Someone in 1900 could have imagined how many new jobs would be required if the working classes were to live like the top 5% in that era. A lot more construction workers would be required to make the houses larger. More cooks would be needed in the new restaurants. More hotels as tourism boomed. Paved roads covering a larger portion of the country. More universities and theaters. More financial institutions to put the newfound wealth.

And that is basically what happened in the 20th century. In some of those things, we got substitutes, TV substituted for theater, airplanes for passenger-transporting trains. There were some totally new products, video games and types of junk food, but the vast majority are working to supply a product or service, such as transportation from point A to point B, which existed in 1900.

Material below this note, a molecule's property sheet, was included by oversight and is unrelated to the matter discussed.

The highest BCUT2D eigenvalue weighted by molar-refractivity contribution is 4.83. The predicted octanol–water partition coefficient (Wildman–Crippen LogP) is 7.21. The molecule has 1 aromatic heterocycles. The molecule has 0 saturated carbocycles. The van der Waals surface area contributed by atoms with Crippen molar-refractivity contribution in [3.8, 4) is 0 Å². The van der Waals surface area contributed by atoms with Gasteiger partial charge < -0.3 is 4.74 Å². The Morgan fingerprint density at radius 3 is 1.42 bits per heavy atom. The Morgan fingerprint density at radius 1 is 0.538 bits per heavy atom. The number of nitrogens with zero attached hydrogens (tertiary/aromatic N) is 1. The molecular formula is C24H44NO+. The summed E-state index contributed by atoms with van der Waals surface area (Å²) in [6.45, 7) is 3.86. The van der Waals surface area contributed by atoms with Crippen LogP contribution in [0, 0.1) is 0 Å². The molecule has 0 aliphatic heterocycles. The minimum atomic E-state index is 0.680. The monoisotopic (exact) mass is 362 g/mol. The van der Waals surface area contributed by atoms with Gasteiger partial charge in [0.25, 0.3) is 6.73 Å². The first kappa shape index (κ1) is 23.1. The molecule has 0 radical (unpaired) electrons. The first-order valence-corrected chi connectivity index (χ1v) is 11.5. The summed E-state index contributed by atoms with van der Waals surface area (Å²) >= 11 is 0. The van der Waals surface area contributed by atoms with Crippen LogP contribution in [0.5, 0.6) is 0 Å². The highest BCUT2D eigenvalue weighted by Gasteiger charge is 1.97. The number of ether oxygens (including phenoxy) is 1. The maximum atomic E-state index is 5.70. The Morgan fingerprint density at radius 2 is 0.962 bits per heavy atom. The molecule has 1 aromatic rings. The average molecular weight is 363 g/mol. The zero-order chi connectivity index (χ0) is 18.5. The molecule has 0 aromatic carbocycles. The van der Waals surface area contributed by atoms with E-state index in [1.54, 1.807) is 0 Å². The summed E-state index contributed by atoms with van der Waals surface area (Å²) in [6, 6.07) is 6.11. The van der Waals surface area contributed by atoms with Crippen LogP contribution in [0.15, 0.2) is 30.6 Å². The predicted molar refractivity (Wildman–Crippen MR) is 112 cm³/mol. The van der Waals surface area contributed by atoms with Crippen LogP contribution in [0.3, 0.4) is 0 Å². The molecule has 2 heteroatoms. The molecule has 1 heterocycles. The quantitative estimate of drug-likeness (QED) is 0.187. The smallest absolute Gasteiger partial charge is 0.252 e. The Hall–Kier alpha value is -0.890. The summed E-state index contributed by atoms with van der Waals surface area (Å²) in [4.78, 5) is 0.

Now imagine that same thought experiment today, the working class suddenly starts living like the top 5%. You would see new demand for jobs: larger houses once more, more travel, more universities, ect, but the magnitude of this demand would not be nearly so great. Many of the goods consumed by the top 5% are simply positional goods, no bigger, nor requiring any more labor to produce, than their cheaper alternatives.

So what will the future look like?

In the short term, economies may still see a healthy amount of jobs produced as consumption increases. More people will travel, people will buy larger houses, and more people will go learn useless stuff they will end up forgetting at universities, both creating jobs at universities and taking students out of the labor pool for 3 or 4 years. Government will employ ever more people in jobs of dubious value, enforcing regulations and providing various forms of “help” to the growing underclass. But eventually you will reach the limit of post-scarcity, increased consumption is insufficient to cancel out the effect of automation. At that point, the government will face the choice of employing an unprecedented number of workers at even more useless tasks, restricting automation, restricting work hours, or providing some kind of basic income.